WEEKEND: Not a Success and Not a Failure, the Great 90-30 Pub Crawl Only Gets Half Way to Goal
A veteran English pub crawler told me Sunday that "on a pub crawl you never actually finish. Something always will happen." I had just dragged 15 people from Eighth Street Southeast to U Street Northwest on the 90 bus, and the prospects of bringing them, plus 10 mid-crawl joiners across town to Wisconsin Avenue were not good. Three and a half hours in, I declared an all-stop at 11:30 p.m. Because of institutional obstacles put in place by the Washington Metropolitan Area Transit Authority, getting across town by bus to stops three and four would be very, very difficult.
On the surface, the great pub crawl I had planned for Saturday was a failure. Our crosstown journey from Eastern Market to Georgetown via U Street and Glover Park got stuck at Ninth and U streets Northwest.
"I don't think you can categorize this as a failure, because we hit 50 percent of the places and then we decided to have fun," one Moon Township, Pa., participant told me after an unplanned diversion to Stetson's.
'Spray Me, Spray Me! I'm Funky!' After starting at Finn Mac Cool's Cork Publick House across from the Marine Barracks on Eighth Street Southeast, 15 hardened souls waited for a Route 90 bus on the deserted street. The gates of the Navy Yard could be seen down the street past the Southeast Freeway, and the bus was late, about 5-10 minutes behind schedule.
Since we were waiting for the bus outside the Marine Barracks, our crew was in full view of a globe surveillance camera at the corner of G and Eighth streets. When two friends got embroiled into some light-hearted rough housing, one ended up in the Barracks hedges. This attracted the attention of a Marine guard, who came out to casually monitor what we were doing. It isn't every day when 15 friends are waiting to board a bus on what is normally a desolate Southeast street.
One participant, oddly enough, brought a canister of Degree aerosol deodorant along for the ride. It was part necessity perhaps, but it was more of a quirky pub crawl commodity. When the Degree was taken out on the bus, I reminded my friend that WMATA had put out a rider alert some time back that terrorists could use aerosol canisters to spray harmful agents on the commuting populous. As we made our way up Florida Avenue Northeast, passengers on the Route 90 bus were looking at us strangely, but we came to the conclusion that it probably wasn't the Degree canister stoking terrorism fears, but was probably the Degree canister itself and what it was doing with group of party-going bus riders.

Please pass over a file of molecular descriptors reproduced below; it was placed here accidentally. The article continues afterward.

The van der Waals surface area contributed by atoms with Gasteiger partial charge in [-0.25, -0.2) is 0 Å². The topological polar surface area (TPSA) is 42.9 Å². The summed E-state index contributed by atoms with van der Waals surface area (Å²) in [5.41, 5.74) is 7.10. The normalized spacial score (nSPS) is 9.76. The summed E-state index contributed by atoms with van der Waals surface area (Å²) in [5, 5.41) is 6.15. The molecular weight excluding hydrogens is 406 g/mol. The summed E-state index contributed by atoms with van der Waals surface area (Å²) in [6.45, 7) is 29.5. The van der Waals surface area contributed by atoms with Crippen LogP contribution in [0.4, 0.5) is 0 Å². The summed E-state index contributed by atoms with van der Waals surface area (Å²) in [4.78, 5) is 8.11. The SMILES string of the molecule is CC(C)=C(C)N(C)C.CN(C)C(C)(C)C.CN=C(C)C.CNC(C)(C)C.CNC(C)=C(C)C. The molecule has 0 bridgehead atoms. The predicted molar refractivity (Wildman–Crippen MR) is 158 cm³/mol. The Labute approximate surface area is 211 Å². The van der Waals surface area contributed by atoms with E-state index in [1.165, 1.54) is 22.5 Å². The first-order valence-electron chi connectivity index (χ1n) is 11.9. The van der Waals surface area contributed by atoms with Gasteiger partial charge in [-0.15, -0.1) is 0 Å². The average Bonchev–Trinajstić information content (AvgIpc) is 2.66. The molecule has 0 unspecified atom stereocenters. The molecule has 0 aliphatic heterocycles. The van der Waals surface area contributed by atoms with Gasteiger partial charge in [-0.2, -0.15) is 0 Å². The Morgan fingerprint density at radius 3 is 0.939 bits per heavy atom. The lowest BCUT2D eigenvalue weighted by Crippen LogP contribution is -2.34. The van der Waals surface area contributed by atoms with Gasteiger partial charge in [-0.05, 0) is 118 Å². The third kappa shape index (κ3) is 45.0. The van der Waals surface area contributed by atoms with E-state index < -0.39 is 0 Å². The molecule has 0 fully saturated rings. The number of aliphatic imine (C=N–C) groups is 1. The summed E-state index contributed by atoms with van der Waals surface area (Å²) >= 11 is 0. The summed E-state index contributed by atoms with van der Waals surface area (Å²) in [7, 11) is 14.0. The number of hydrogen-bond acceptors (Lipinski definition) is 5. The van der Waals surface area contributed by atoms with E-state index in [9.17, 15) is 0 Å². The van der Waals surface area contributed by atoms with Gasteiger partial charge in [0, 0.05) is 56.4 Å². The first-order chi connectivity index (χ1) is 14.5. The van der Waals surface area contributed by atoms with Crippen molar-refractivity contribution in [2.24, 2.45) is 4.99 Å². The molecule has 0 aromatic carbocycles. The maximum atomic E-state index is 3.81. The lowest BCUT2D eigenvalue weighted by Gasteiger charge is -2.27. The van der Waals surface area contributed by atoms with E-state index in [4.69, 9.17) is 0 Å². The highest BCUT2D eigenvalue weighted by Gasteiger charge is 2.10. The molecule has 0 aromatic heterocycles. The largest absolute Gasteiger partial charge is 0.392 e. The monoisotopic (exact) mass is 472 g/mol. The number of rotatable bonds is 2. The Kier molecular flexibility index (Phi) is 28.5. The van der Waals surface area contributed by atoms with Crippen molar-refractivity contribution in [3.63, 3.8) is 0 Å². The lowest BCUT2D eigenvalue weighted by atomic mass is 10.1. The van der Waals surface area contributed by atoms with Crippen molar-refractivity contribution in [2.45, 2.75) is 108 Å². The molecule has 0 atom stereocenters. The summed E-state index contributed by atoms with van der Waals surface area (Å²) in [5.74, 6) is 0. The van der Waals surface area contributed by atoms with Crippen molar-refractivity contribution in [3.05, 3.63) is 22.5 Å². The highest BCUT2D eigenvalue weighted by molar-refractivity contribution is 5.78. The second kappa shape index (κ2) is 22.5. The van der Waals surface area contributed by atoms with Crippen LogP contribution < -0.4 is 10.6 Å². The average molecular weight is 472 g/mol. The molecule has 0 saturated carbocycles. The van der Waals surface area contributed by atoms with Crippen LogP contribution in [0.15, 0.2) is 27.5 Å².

When we disembarked at Vermont Avenue, the canister of Degree made a return. As IDs were being checked to get into DC9 on Ninth Street, one friend joked to the other with the Degree canister that he needed a spray down. When a homeless man loitering outside the bar heard this, he quickly jumped up to my friends and exclaimed: "Spray me! Spray me! I'm funky!"
So the smelly homeless man was sprayed, recommending the impromptu service to another.
We're Not in Kansas Anymore. In the minutes leading up to 11 p.m., there were concerns about getting to stop No. 3, Bourbon, over on Wisconsin Avenue in Glover Park. I knew this was going to be the most difficult move. If we would be adhering to the spirit of the all-bus evening, we would have taken the Route 90 bus through Adams Morgan to Wisconsin Avenue, where we would have had to transfer to a 30 bus. Because of the 30's reliability and late-night service, we would have most likely walked 10-15 minutes downhill to Glover Park.
In reality, it could have worked, but only if everyone really wanted to do it. Some wanted to go on, others wanted to stay. So we stayed.
After enjoying DC9 for a few hours, it got boring. We wanted a change of venue. So we decided to go to the old stand-by, Stetson's. Walking from the eastern end of the U Street corridor to the western end, was a journey through the street's transformation from D.C.'s Black Broadway to abandoned riot-scarred mess to diverse up-and-coming quarter to its current state as a fully-realized gentrified zone replete with a Quizno's and Starbucks.
As we walked past Cardozo High School, toward the eastern end of the corridor that still strikes fear into some Dupont denizens, a car with Virginia plates parked. Out of it came a group of girls who were going to who knows where.
"Hey Alyssa, we aren't in Kansas anymore," one said, making additional comments on their "ghetto" parking spot. U Street is an exotic, out-of-the way destination to many and therefore stirs up safety concerns, most of them unwarranted.
So onward we went to Stetson's, where the bar staff was wearing kilts for an undetermined reason. A group of promotional "Miller girls" were out in full force at the bar passing out Miller beer visors. One was passed out to a pub crawl participant, it was thrown into the air, hitting another bar patron. Embarrassed, my friend didn't want to retrieve it. A companion instead approached the visor-throwing victim, but to no avail, the woman now in control of the visor was agitated.
"Now, its mine now, bitch ..."
One friend remarked how the presence of the Miller girls was a promising sign that the economy has been improving.
"We're losing all of our manufacturing jobs and we're gaining in service jobs. [With the Miller girls], we're keeping the populous happy."
And with a late-night stop at El Tamarindo for enchiladas, rice, beans and a Negro Modelo, the evening concluded by 3 a.m.
Overall, the night wasn't a success, nor a failure, but was enjoyable all around.